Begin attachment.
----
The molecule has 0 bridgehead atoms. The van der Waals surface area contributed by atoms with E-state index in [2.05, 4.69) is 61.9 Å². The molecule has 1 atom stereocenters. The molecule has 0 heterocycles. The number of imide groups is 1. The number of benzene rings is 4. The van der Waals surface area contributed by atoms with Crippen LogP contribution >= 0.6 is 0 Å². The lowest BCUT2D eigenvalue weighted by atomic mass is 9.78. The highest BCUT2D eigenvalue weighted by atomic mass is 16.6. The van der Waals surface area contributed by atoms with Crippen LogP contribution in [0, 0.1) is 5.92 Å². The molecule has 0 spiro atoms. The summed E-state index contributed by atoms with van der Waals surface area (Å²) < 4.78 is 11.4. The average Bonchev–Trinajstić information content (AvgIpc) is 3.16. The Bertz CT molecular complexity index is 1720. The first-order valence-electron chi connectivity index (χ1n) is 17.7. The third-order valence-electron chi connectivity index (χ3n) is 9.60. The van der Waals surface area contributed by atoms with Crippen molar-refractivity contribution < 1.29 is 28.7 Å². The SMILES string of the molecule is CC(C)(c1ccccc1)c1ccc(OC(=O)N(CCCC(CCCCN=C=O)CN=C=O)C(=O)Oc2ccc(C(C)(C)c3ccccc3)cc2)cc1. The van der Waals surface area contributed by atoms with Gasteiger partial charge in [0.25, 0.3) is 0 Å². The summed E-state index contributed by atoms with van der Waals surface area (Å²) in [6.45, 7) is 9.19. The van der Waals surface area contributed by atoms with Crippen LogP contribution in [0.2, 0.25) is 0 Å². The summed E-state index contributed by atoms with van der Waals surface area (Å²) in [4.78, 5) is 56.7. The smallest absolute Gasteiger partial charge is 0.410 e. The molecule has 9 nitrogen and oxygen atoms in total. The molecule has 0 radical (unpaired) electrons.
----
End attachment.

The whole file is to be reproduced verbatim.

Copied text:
The molecule has 0 bridgehead atoms. The van der Waals surface area contributed by atoms with E-state index in [2.05, 4.69) is 61.9 Å². The molecule has 1 atom stereocenters. The molecule has 0 heterocycles. The number of imide groups is 1. The number of benzene rings is 4. The van der Waals surface area contributed by atoms with Crippen LogP contribution >= 0.6 is 0 Å². The lowest BCUT2D eigenvalue weighted by atomic mass is 9.78. The highest BCUT2D eigenvalue weighted by atomic mass is 16.6. The van der Waals surface area contributed by atoms with Crippen LogP contribution in [0, 0.1) is 5.92 Å². The molecule has 0 spiro atoms. The summed E-state index contributed by atoms with van der Waals surface area (Å²) < 4.78 is 11.4. The average Bonchev–Trinajstić information content (AvgIpc) is 3.16. The Bertz CT molecular complexity index is 1720. The first-order valence-electron chi connectivity index (χ1n) is 17.7. The third-order valence-electron chi connectivity index (χ3n) is 9.60. The van der Waals surface area contributed by atoms with Crippen molar-refractivity contribution < 1.29 is 28.7 Å². The SMILES string of the molecule is CC(C)(c1ccccc1)c1ccc(OC(=O)N(CCCC(CCCCN=C=O)CN=C=O)C(=O)Oc2ccc(C(C)(C)c3ccccc3)cc2)cc1. The van der Waals surface area contributed by atoms with Gasteiger partial charge in [0.25, 0.3) is 0 Å². The summed E-state index contributed by atoms with van der Waals surface area (Å²) in [6.45, 7) is 9.19. The van der Waals surface area contributed by atoms with Crippen LogP contribution in [0.2, 0.25) is 0 Å². The summed E-state index contributed by atoms with van der Waals surface area (Å²) in [4.78, 5) is 56.7. The smallest absolute Gasteiger partial charge is 0.410 e. The molecule has 9 nitrogen and oxygen atoms in total. The molecule has 0 radical (unpaired) electrons.